Keywords: count data, meta-analytic prior, negative binomial, poisson

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12615 A Study on Unix Process Crash Based on Efficient Process Management Method

Authors: Guo Haonan, Chen Peiyu, Zhao Hanyu, Burra Venkata Durga Kumar

Abstract:

Unix and Unix-like operating systems are widely used due to their high stability but are limited by the parent-child process structure, and the child process depends on the parent process, so the crash of a single process may cause the entire process group or even the entire system to fail. Another possibility of unexpected process termination is that the system administrator inadvertently closed the terminal or pseudo-terminal where the application was launched, causing the application process to terminate unexpectedly. This paper mainly analyzes the reasons for the problems and proposes two solutions.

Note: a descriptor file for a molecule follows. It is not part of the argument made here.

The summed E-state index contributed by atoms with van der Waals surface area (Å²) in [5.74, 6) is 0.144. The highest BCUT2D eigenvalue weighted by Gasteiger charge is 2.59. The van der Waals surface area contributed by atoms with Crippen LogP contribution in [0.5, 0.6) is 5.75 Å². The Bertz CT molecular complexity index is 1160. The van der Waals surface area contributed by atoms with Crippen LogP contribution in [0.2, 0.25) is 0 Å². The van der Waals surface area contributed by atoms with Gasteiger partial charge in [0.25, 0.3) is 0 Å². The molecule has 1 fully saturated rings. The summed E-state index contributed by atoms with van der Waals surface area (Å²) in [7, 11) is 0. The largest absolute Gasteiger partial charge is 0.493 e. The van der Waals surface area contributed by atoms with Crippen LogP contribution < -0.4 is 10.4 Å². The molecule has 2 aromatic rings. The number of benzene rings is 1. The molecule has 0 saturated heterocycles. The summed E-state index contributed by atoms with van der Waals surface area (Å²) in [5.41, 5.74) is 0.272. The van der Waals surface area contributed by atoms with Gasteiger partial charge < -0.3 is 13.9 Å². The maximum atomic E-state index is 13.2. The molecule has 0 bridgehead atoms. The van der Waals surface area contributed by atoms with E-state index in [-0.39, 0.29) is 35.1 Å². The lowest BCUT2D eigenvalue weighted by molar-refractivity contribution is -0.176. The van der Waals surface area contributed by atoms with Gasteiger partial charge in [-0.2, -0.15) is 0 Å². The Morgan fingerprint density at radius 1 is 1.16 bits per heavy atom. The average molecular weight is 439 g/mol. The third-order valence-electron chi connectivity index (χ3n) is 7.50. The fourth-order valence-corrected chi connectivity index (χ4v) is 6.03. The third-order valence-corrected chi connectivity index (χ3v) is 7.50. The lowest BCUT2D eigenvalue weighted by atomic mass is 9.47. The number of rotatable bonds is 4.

Keywords: process management, daemon, login-bash and non-login bash, process group

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12614 Mining Diagnostic Investigation Process

Authors: Sohail Imran, Tariq Mahmood

Abstract:

In complex healthcare diagnostic investigation process, medical practitioners have to focus on ways to standardize their processes to perform high quality care and optimize the time and costs. Process mining techniques can be applied to extract process related knowledge from data without considering causal and dynamic dependencies in business domain and processes. The application of process mining is effective in diagnostic investigation. It is very helpful where a treatment gives no dispositive evidence favoring it. In this paper, we applied process mining to discover important process flow of diagnostic investigation for hepatitis patients. This approach has some benefits which can enhance the quality and efficiency of diagnostic investigation processes.

Keywords: process mining, healthcare, diagnostic investigation process, process flow

Procedia PDF Downloads 425
12613 The Latency-Amplitude Binomial of Waves Resulting from the Application of Evoked Potentials for the Diagnosis of Dyscalculia

Authors: Maria Isabel Garcia-Planas, Maria Victoria Garcia-Camba

Abstract: